Felix Mendelssohn: Ruy Blas Overture


After reading (and hating) Victor Hugo’s Ruy Blas, Felix Mendelssohn was asked to write an overture based on the grim story in 1839. The play, based in 18th-century Spain, tells the story of Ruy Blas, a servant who is tricked by his master, Don Salluste. The love lives of the two men begin to crossover and the tale ends in bloody murder-suicide. Although now regarded as one of Hugo’s finest works, when premiered it received lukewarm reviews. 

Fast forward to the late 1830s and Mendelssohn is pushing back on this commission. Mendelssohn agreed to write all but a song in honour of the work as he claimed he did not have enough time to write an overture as well. Something piqued his interest in the end, as he ended up composing the overture in just three days.


The Music

One of Mendelssohn’s bolder works, the carefully-skilled orchestration is striking. The opening wind and brass chords, which punctuate various parts of the overture, are dark and noble. The foreboding opening is quickly changed by a carefree and energetic melody that sweeps through the upper strings and woodwind. Mendelssohn’s skilful melodic writing, for which he is often celebrated, shines through in this overture. The quick scalic movement and the bold unison sections create dramatic light and shade to the music.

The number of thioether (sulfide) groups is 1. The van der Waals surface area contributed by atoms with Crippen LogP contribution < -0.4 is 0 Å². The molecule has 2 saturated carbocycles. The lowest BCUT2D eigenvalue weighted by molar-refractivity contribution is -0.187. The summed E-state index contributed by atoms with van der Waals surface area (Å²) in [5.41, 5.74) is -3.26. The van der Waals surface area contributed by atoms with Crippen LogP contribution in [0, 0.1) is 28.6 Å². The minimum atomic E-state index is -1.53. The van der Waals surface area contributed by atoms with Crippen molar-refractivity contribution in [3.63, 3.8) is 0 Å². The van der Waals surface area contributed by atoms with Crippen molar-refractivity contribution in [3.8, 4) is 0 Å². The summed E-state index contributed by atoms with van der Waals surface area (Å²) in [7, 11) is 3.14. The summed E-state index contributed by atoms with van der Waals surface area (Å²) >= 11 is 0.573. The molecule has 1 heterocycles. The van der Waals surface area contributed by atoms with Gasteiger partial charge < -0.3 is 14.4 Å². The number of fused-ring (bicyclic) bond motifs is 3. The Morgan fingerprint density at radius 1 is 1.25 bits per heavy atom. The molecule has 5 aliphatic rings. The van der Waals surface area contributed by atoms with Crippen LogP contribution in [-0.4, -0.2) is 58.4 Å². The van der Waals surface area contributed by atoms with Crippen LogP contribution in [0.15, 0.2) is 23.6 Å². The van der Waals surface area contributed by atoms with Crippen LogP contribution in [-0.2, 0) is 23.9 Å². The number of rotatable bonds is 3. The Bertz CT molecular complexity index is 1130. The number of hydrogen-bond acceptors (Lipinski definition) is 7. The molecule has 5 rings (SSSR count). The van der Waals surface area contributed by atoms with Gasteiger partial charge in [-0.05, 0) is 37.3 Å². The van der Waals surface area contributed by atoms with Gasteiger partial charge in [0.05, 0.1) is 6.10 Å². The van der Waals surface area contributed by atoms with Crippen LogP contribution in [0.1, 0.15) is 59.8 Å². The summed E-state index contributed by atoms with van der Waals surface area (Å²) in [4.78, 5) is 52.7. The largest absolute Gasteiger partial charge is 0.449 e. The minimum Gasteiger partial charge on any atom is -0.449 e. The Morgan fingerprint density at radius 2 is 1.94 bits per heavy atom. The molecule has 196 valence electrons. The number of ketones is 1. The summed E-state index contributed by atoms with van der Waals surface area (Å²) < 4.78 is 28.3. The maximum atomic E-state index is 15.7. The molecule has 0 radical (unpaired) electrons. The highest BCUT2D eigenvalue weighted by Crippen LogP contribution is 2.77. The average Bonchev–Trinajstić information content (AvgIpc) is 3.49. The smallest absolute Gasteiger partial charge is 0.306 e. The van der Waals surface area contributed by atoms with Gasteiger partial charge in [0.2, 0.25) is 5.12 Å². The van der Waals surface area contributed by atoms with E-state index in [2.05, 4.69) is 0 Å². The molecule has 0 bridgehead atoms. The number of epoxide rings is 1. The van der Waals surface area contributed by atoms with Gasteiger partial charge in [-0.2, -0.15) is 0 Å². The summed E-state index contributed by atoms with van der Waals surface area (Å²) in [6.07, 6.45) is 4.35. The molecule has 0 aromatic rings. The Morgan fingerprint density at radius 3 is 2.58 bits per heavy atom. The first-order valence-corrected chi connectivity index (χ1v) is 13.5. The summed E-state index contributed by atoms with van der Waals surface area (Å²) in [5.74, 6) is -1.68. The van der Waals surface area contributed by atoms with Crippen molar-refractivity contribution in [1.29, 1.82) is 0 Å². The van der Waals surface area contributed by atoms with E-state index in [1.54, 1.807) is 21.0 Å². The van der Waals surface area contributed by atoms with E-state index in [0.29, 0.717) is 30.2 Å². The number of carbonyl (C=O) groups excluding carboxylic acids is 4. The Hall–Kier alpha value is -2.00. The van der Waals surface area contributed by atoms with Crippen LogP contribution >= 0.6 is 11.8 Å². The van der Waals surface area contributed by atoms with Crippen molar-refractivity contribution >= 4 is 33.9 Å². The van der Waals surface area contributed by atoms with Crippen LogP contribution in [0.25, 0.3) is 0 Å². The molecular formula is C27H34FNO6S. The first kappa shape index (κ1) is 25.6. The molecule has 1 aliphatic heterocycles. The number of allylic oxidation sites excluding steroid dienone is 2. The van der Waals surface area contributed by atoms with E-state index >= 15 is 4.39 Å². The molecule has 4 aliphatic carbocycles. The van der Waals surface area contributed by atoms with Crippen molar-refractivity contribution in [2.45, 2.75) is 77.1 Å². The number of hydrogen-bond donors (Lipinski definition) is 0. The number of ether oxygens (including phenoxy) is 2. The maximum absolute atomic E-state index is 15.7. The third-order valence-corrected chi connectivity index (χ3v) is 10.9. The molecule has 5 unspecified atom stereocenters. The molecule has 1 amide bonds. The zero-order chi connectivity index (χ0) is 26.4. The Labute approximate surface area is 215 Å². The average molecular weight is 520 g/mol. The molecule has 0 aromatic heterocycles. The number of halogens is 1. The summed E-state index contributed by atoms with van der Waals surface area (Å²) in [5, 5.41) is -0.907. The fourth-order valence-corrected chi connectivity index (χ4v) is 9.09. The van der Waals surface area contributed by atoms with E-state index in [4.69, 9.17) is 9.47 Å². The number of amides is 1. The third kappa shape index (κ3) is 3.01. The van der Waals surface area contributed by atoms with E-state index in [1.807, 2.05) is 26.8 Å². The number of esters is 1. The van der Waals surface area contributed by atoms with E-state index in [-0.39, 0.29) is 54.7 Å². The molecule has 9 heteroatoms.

As the music begins building back up to the recapitulation of the overture, Mendelssohn plays with the textures. Rich textures outweigh the sparse, and the foreboding wind and brass chords add to these quick changes in texture. The excitement begins to build as the music heads into the home straight. Swirling strings fizz with excitement as the brass and wind begin to penetrate the top layer of texture. A quick replay of the opening melody leads to a classic IV-V-I ending. 


Final Thoughts

Felix Mendelssohn’s Ruy Blas Overture is a great concert opener, with its classy melodies, energetic tempi and dramatic texture changes. He may not have liked Hugo’s play, but this certainly does not show in his overture.


Ⓒ Alex Burns 2020

Happy Reading!

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